Intel abandons native support for DirectX 9 games in favour of emulation

Intel abandons native support for DirectX 9 games in favour of emulation

Intel is eliminating native DirectX 9 (DX9) support from its new Arc graphics cards and Xe integrated graphics on 12th Generation CPUs, with support now coming through emulation due to DirectX 12.

In essence, while modern Intel GPUs will lack dedicated drivers for older DX9-only games like Unreal Tournament, Star Wars: Knights of the Old Republic, and Team Fortress 2, you should still be able to play them on this newer hardware, and the new reliance on D9D9On12 mapping layers shouldn’t have a noticeable negative impact on gameplay.

That’s not to suggest problems won’t arise, but Microsoft is now responsible for DirectX 9 optimizations and accompanying flaws. That implies that if game makers encounter graphical issues or Microsoft’s mapping layer fails to function properly, they’ll have to deal with Microsoft directly rather than Intel.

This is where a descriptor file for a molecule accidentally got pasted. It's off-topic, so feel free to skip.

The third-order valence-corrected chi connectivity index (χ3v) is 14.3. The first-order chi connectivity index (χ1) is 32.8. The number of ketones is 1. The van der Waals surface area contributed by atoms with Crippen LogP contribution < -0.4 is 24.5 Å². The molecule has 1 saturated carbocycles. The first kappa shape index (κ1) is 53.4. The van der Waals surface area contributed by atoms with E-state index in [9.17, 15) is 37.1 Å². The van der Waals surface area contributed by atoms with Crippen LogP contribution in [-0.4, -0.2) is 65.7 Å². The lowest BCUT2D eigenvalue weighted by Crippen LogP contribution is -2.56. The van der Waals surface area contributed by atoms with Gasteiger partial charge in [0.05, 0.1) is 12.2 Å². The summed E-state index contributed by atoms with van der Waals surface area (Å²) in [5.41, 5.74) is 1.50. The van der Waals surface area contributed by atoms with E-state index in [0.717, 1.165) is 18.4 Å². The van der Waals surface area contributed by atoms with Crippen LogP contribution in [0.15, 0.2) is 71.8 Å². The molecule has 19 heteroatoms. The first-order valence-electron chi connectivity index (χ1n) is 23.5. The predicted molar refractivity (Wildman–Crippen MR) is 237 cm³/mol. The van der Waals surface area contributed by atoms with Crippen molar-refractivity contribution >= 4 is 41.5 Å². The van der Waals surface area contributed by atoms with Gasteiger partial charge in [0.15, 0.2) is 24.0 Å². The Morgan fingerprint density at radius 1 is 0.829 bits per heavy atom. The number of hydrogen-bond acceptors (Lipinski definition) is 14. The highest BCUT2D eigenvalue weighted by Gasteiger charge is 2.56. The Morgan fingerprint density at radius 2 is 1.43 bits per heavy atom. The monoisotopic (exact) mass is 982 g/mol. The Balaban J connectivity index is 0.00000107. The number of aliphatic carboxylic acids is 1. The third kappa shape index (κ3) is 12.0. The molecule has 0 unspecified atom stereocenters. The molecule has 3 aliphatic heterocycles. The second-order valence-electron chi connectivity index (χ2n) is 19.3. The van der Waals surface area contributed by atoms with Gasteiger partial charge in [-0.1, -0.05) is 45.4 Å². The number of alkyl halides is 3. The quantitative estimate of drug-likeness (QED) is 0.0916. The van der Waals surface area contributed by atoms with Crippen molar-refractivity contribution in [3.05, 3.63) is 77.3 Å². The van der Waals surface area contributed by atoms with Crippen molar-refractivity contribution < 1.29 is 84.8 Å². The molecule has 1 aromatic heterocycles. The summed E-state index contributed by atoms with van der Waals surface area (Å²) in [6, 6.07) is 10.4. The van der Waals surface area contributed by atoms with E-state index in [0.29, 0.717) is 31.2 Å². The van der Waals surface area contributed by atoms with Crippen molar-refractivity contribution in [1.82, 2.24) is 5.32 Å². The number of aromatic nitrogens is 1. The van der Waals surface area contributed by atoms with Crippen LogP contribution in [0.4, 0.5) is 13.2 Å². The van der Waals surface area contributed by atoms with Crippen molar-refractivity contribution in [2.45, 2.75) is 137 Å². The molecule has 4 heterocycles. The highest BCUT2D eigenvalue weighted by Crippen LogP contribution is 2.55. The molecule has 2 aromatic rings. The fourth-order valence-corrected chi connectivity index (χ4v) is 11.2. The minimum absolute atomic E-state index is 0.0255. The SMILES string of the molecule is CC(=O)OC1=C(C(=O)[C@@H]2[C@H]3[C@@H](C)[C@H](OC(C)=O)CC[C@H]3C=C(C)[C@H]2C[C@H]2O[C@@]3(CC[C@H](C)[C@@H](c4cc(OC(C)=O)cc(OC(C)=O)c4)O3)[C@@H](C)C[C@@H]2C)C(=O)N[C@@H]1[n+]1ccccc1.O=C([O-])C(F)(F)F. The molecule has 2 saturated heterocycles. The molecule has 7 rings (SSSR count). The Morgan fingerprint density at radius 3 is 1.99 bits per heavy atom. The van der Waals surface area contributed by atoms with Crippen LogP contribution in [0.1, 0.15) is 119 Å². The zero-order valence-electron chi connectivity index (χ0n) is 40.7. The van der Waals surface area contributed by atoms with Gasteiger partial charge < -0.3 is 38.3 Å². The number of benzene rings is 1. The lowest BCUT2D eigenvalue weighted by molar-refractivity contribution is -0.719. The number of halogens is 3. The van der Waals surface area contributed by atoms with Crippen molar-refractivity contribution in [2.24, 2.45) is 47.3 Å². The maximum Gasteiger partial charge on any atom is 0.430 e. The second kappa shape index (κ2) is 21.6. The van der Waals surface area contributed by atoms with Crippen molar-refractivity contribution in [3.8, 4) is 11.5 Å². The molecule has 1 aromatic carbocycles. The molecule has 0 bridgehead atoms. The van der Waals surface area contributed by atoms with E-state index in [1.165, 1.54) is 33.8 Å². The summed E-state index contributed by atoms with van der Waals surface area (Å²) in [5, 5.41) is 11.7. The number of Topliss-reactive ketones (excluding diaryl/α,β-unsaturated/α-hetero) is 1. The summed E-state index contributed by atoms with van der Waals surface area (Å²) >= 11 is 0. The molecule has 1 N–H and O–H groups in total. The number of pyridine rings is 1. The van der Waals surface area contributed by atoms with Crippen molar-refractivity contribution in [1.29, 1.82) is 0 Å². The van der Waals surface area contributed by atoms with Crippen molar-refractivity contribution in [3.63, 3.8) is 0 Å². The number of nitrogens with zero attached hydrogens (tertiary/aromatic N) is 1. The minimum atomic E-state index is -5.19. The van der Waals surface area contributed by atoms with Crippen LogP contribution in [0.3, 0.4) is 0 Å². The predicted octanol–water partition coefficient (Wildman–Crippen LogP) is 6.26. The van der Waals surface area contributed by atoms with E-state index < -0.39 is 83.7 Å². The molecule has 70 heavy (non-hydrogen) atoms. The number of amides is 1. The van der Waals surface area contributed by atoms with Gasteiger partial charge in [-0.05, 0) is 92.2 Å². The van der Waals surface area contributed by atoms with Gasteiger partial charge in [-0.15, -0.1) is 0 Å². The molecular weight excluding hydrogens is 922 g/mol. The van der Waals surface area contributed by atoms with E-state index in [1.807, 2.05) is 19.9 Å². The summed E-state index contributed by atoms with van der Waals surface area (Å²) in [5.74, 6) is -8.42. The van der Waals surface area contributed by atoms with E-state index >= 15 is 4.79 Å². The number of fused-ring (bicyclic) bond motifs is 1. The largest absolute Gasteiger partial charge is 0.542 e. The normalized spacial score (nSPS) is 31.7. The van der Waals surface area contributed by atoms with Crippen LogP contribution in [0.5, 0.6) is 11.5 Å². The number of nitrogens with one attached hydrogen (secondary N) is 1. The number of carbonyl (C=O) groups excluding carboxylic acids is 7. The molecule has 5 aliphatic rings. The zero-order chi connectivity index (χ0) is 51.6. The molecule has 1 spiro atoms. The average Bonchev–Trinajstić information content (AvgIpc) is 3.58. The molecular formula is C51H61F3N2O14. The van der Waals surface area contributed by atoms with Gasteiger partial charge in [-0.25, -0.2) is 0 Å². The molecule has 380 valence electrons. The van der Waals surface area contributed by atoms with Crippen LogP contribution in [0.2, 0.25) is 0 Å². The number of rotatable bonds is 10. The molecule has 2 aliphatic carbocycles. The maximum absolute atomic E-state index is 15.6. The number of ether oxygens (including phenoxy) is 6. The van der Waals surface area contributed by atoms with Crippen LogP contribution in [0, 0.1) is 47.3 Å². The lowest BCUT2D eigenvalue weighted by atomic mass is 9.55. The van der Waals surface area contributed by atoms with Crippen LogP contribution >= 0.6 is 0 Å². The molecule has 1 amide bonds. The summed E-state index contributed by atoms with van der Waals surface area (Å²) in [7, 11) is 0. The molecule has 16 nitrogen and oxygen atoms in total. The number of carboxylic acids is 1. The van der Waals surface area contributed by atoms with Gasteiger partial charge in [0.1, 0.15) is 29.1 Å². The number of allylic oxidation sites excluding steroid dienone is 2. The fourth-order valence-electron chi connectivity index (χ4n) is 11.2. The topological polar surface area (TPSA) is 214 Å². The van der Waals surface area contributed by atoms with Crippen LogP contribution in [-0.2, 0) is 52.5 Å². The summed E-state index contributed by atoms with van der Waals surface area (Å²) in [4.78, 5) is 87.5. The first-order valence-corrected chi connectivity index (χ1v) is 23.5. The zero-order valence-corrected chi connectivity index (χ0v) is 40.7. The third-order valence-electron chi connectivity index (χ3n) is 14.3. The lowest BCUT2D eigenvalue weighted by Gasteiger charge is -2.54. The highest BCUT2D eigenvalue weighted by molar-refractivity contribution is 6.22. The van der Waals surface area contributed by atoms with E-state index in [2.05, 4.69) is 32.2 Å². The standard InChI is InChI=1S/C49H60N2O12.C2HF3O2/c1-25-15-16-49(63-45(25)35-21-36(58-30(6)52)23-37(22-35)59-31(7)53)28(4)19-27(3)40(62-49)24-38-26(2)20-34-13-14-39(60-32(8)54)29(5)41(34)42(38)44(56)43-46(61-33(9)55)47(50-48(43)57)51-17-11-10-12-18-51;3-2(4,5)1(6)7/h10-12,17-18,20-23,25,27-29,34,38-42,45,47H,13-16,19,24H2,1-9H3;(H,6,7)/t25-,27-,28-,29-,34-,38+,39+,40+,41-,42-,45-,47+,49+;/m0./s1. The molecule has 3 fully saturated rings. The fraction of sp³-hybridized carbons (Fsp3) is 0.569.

Intel also emphasizes that this isn’t always negative news. There are relatively few games that still use DX9 exclusively, as opposed to having DX9 compatibility with more contemporary APIs, which Intel will continue to support. It’s also improbable that any new games will be produced utilizing DirectX 9, not to mention that the quality of in-game visuals has improved dramatically in the 20 years since DX9 was introduced. The only reason support has likely lasted this long is because so much outdated PC gaming hardware is still in use today, as Nvidia’s GTX 1060 is still the most popular GPU on Valve’s Steam survey six years after its initial release.

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